4.1.  CAP Transport  . . . . . . . . . . . . . . . . . . . . . .  7
     4.2.  Profiling of the CAP Document Content  . . . . . . . . . .  7
   5.  Example  . . . . . . . . . . . . . . . . . . . . . . . . . . .  8
   6.  Security Considerations  . . . . . . . . . . . . . . . . . . . 10
     6.1.  Forgery  . . . . . . . . . . . . . . . . . . . . . . . . . 10
     6.2.  Replay Attack  . . . . . . . . . . . . . . . . . . . . . . 10
     6.3.  Injecting False Alerts . . . . . . . . . . . . . . . . . . 11
   7.  IANA Considerations  . . . . . . . . . . . . . . . . . . . . . 12
     7.1.  Registration of the
           'application/common-alerting-protocol+xml' MIME type . . . 12
   8.  Acknowledgments  . . . . . . . . . . . . . . . . . . . . . . . 14
   9.  References . . . . . . . . . . . . . . . . . . . . . . . . . . 15
     9.1.  Normative References . . . . . . . . . . . . . . . . . . . 15
     9.2.  Informative References . . . . . . . . . . . . . . . . . . 15
   Authors' Addresses . . . . . . . . . . . . . . . . . . . . . . . . 17























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1.  Introduction

   The Common Alerting Protocol (CAP) [cap] is an XML document format
   for exchanging emergency alerts and public warnings.  CAP is mainly
   used for conveying alerts and warnings between authorities and from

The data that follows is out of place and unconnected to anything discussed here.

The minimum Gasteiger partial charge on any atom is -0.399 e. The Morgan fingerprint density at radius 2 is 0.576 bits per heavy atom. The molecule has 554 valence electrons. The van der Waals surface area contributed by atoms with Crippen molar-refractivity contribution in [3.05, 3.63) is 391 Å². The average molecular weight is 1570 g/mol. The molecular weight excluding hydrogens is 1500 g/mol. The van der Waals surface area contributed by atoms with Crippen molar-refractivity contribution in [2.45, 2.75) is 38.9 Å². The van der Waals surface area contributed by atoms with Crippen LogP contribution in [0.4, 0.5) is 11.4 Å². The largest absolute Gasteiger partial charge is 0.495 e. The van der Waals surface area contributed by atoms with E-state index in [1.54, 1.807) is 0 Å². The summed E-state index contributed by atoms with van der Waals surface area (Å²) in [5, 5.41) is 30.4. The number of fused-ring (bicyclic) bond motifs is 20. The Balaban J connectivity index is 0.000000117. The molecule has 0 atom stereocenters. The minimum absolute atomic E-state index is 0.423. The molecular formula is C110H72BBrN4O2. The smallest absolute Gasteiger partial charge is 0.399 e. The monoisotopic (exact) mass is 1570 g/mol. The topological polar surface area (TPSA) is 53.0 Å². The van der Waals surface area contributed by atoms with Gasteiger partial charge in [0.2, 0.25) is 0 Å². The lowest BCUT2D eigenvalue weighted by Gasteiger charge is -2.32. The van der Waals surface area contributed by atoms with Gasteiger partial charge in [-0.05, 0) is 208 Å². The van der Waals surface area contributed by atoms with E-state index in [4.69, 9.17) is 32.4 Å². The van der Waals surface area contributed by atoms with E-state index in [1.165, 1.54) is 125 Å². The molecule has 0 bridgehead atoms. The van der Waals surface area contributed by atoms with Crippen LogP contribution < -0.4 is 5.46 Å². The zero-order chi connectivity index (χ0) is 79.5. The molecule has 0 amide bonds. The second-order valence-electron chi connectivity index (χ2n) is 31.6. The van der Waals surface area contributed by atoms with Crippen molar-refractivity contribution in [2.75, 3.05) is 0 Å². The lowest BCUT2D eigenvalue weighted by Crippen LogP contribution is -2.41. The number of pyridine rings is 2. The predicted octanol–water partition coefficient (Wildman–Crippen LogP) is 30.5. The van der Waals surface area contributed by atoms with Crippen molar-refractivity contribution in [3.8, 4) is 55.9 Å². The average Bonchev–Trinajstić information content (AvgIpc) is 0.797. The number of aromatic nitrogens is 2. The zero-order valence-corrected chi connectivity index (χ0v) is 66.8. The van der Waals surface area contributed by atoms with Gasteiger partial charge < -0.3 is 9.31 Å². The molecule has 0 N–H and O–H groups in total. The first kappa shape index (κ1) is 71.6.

authorities to citizen/individuals.  This document describes how
   data-only emergency calls are able to utilize the same CAP document
   format.

   Data-only emergency alerts are similar to regular emergency calls in
   the sense that they require emergency call routing functionality and
   may even have the same location requirements.  On the other hand, the
   initial communication interaction will not lead to the establishment
   of a voice or video channel.

   Based on the deployment experience with non-IP based systems we
   distinguish between two types of environments, namely (1) data-only
   emergency alerts that are targeted directly to a recipient
   responsible for evaluating the alerts and for taking the necessary
   steps, including triggering an emergency call towards a Public Safety
   Answering Point (PSAP) and (2) alerts that are targeted to a Service
   URN as used for regular IP-based emergency calls where the recipient
   is not known to the originator.  We describe these two cases in more
   detail in Section 3.



























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2.  Terminology

   The key words "MUST", "MUST NOT", "REQUIRED", "SHALL", "SHALL NOT",
   "SHOULD", "SHOULD NOT", "RECOMMENDED", "MAY", and "OPTIONAL" in this
   document are to be interpreted as described in RFC 2119 [RFC2119].

   This document utilizes terminology introduced in
   [I-D.ietf-atoca-requirements].











































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3.  Architectural Overview

   This section illustrates two envisioned usage modes; targeted and